NORTHAMPTON — A representative from Toole Design presented an environmental review of the incoming Picture Main Street project during a public meeting on Jan. 22 at the Northampton Housing Authority to show what impacts the project will have on the surrounding environment and public health.

According to Stephanie Weyer, a landscape architect from Toole Design, the project will have limited impact to endangered species, threatened species and historical or cultural buildings in the area.

“There is no critical habitat in the project zone,” Weyer said.

Additionally, Weyer said during the meeting that there will be no change to protected public space during construction, like that of Pulaski Park, and all storm drains will be covered as part of the plan for dust and sediment controls.

Weyer also stated that there will be no wetland impacts and no increased burden to public health. The review says that there are no new sources of emissions or pollutants, and drainage will be improved to increase resiliency for big storms events.

During construction, around 10 rain gardens will be going in along with plantings throughout the rain gardens.

“Their purposes is threefold: to filter out some pollutants, to slow the flow into the site and to handle some of the flow volume overall,” Weyer said, of the raingardens.

The environmental review also describes the impact the Picture Main Street project will have on trees in the area. According to Weyer, 27 out of the 39 trees in the project area will be initially removed, but by the time the project is done, those 27 trees will be re-planted along with 54 more.

“As part of the construction phase … there’s going to be temporary loss of trees and canopy, and by temporary, we do mean trees will be removed and you are going to experience several years of it looking different,” Weyer said. “These trees will be replaced, increased, and there will be an overall canopy gain.”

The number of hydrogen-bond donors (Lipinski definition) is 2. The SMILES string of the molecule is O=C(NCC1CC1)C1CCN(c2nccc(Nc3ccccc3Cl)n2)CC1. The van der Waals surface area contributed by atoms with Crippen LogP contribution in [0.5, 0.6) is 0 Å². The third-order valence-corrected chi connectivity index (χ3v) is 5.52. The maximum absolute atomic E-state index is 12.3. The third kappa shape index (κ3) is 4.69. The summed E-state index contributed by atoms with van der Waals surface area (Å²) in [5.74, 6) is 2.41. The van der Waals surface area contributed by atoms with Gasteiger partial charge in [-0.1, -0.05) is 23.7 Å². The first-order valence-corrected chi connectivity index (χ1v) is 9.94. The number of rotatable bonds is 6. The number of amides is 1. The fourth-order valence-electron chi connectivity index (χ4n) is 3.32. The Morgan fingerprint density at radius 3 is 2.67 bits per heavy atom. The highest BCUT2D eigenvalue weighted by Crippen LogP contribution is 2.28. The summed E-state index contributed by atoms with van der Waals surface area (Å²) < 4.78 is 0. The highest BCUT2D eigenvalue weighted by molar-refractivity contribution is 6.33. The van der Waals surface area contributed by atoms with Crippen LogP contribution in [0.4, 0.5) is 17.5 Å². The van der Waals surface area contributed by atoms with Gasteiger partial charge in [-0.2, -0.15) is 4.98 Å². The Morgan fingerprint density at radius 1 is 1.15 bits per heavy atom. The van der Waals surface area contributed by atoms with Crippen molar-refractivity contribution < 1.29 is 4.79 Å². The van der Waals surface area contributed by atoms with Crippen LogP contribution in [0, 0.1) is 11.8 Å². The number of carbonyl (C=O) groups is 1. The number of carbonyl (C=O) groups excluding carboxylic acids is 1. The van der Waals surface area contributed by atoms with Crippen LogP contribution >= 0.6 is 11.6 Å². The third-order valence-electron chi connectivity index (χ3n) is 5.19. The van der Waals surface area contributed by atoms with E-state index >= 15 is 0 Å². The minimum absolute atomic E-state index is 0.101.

All of the trees within Pulaski Park will be protected during construction, according to Weyer.

The Picture Main Street project in general, which costs $21 million, has a goal of providing a safer functioning downtown area with improved accessibility for all users.

The project begins west of the intersection of Elm and West streets and extends approximately 0.4 miles east to the intersection of Market and Hawley Streets.
The proposed design from the city provides one travel lane in each direction on Main Street with a center running flush median that will afford space for turning vehicles at key locations.

Additionally, bike lanes are proposed on both sides of the roadway separated by a buffer and the project also calls for expanded sidewalks so there is more room for people to walk.

Other amenities like enhanced lighting, tree plantings, bus stop accommodations, reconfigured parking — including the proposed elimination of 57 spaces — and dedicated spaces for loading and deliveries are part of the proposed design.

During the environmental review meeting, Weyer said that the project will support more physical activity since there will be wider sidewalks and updated curb ramps that meet ADA accessibility standards.

“A lot of them will be wider than they are today; they’ll have better slopes than they have today,” Weyer said. “It’ll be an overall better environment for traveling along with whatever mobility device you have … what we’re doing with all of the reconstruction of Main Street is improving access for people with wheelchairs, with walkers in and with strollers.”

The project in general is currently in the 75% design phase. The final design phase will include some engineering and file documenting with the Massachusetts Environmental Policy Act office. Construction is expected to run from 2025-2028.

Readers can learn more about other recent updates around the project by visiting past Reminder Publishing coverage on the matter: https://www.thereminder.com/localnews/northampton/northampton-city-council-approves-resolution-suppo/.

Readers can also follow updates on the project by visiting the city’s Picture Main Street website: https://www.northamptonma.gov/2547/Picture-Main-Street.

rfeyre@thereminder.com | + posts